Indispensable Products – Go Box

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A few years back, I posted the first of what I planned on being an ongoing series called “Indispensable – Great Products We Can’t Live Without.” Fast forward in time and I still haven’t added a second installation to this series (if you can call one item a series)… Well, I’ve got good excuses for how long it has taken me (dozens of shows, a new family member, a new book) but I won’t bore you with the details. The bottom line is, I recently had the pleasure of working with a new toy that made me think, “everyone needs to know about this!”

Team Sound has recently released the Go Box, a wonderful MIDI interface to work with QLab and your other MIDI-capable programs. For those of you who use programs like QLab or SFX, this is a wonderful solution to automating control of your system at the touch of a button. Instead of pressing the space bar hundreds of times for every show, you can simply plug in one of these interfaces and save the stress on your keyboard.

There are currently two different boxes, the Go Box 4 and Go Box 6. Each one is a designed using the highest quality parts to make the Go Box a road-worthy addition to any rig. The buttons are made from arcade-style switches rated for half a million cycles. The boxes are made from powder-coated aluminum, so they are light weight and durable. The USB jacks are equipped with Neutrik locking connectors that, when used in conjunction with a locking USB cable, really stay put so there are no worries of accidentally pulling the cable out (I’m told that they hope to offer 5 meter locking cables very soon through their website). This week, Team Sound released a second edition of the Go Box 6 featuring a new die cast enclosure with fewer seams, two Neutrik USB connectors, and a low-light LED connection / power power indicator on the back of the unit. These addition make an already strong tool even more appealing. A few more details about each unit is included below:

The Go Box 4 features four buttons, and the Go Box 6 has six. Each model works in a similar fashion, with the buttons serving as MIDI remote triggers. There is no driver software required, either, so it is a remarkably simple setup. Each button sends a MIDI signal through the USB on channel 16. The signal is a Note On message with a velocity of 127 when the button is pressed (notes 1-4 on the Go Box 4, and notes 1-6 on the Go Box 6) and a velocity of 0 when the button is released.

go+box+4+instructions

If you are using QLab, you can even download pre-configured QLab 3 workspaces from the Team Sound website here. In the basic workspace for the Go Box 4, Note 1 is “Go,” Note 2 is “Panic All” which stops all cues over a duration determined by the user, Note 3 is “Select previous cue,” and Note 4 is “Select next cue.”

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The Go Box 6 is ideally suited for a redundancy rig. A redundancy rig is a collection of two show control computers running their workspaces simultaneously. Both are connected to output to your system, typically including a manual switch to change output from one unit to another should the need arise. The Go Box 6 features two USB connectors, meaning that each button sends MIDI signals to both computers simultaneously. By using this unit, there is no need for a separate go button for each show control computer.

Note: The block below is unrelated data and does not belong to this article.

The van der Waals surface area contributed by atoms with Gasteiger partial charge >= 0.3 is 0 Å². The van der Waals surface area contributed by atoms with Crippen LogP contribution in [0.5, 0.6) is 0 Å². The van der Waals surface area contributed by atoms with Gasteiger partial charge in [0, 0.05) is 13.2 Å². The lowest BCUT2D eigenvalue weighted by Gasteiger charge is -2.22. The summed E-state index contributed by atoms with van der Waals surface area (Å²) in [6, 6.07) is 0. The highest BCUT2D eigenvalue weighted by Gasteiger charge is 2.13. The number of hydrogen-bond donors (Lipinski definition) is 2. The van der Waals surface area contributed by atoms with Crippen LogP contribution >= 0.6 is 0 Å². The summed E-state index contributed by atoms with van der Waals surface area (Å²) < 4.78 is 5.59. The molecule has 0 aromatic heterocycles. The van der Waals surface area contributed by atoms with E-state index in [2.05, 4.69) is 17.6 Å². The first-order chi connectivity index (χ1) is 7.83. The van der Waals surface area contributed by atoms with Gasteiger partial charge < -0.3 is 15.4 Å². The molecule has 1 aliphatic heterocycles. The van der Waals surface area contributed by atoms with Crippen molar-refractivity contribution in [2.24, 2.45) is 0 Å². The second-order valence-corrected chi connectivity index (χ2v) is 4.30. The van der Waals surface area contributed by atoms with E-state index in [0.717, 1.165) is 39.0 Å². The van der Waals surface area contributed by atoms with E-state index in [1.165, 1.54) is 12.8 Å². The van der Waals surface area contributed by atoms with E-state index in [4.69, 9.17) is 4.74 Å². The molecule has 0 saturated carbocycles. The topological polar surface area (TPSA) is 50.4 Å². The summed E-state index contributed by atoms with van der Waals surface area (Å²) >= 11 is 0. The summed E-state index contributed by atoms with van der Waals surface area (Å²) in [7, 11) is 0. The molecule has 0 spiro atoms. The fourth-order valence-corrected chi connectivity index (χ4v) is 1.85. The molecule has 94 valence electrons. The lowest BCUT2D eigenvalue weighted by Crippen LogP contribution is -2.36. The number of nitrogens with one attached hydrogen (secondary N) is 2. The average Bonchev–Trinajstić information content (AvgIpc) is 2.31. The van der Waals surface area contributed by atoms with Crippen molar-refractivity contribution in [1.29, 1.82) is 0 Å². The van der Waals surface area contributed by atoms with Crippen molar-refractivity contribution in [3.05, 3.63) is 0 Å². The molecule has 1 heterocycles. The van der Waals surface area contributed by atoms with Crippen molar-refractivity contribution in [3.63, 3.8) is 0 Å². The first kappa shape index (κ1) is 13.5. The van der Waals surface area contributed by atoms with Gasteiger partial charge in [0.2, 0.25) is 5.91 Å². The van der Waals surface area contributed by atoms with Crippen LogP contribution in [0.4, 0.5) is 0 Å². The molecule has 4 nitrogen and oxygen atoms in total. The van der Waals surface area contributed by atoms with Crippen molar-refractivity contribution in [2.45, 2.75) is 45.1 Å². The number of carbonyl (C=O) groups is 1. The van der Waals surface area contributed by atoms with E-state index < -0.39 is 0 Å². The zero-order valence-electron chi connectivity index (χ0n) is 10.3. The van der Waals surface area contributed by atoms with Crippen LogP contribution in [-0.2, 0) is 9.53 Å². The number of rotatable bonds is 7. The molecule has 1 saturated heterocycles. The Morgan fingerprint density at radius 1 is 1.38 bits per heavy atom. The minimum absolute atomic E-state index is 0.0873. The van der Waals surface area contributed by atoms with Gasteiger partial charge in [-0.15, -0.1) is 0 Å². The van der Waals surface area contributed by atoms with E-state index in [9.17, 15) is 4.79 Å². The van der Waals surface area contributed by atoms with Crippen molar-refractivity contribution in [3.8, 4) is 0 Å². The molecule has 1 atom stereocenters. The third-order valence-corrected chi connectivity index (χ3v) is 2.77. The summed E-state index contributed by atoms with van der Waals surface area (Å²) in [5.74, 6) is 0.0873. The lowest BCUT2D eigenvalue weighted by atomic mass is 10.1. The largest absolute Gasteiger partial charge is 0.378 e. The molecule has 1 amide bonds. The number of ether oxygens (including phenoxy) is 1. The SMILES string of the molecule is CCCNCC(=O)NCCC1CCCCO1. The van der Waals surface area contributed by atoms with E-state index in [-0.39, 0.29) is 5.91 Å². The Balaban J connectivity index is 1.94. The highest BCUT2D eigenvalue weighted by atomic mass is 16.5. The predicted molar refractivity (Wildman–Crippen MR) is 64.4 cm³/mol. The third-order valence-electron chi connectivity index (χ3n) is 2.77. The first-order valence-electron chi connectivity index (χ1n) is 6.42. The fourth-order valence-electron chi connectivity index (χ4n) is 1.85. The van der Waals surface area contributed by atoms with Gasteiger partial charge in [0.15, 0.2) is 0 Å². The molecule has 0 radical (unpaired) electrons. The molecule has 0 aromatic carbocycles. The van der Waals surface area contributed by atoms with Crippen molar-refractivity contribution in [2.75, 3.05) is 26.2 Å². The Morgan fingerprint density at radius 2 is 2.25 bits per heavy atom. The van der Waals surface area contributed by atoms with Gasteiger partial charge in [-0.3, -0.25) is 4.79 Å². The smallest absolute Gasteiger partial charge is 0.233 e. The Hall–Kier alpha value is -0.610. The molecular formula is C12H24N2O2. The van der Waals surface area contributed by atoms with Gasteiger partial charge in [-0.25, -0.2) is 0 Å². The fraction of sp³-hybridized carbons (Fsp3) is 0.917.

This summer, I got to help my wife Kate Hopgood set up a new QLab rig for The Michigan Shakespeare Festival, where we are both Artistic Associates. Kate’s preferred setup is to have a tech table in the auditorium networked to the show sound computer running QLab. By using screen sharing, she can sit with the Stage Manager at the remote computer. This gives her the opportunity to make changes as necessary while the SM gets used to calling the show and running QLab, but from the relative comfort of the auditorium. This year, we integrated a Go Box 4 into the system and the Stage Manager loved it. No more accidental bumping of the space bar or worrying about the double click. The best part was the setup, though. The only aspect that had to be changed was making sure the remote computer was running a QLab workspace (pro version) with OSC commands pre-programmed into it. The Go Box was plugged into the USB port of this computer, which then triggered OSC cues to be sent through the Ethernet cable to trigger cues in the show computer’s QLab workspace. Once tech was done, striking the tech table was basically coiling up the network cable and plugging the Go Box into the show computer in the booth!

For those of you looking to simplify your sound or show control setup, I would highly recommend the Go Box.

Full disclaimer – having written a book on QLab 3 show control, I have gotten to know a lot of the Figure 53 gang pretty well. Team Sound is the work of Brooklyn, NY based sound and projections designer Sam Kusnetz, who also happens to work for Figure 53. Neither I, nor Team Sound, are affiliated with Figure 53, LLC. As Sam puts it on the Team Sound website, we’re awfully big fans, though.

PHOTOS COURTESY OF TEAM SOUND NYC

*Editorial note: I made a few minor corrections to this post after the first upload.

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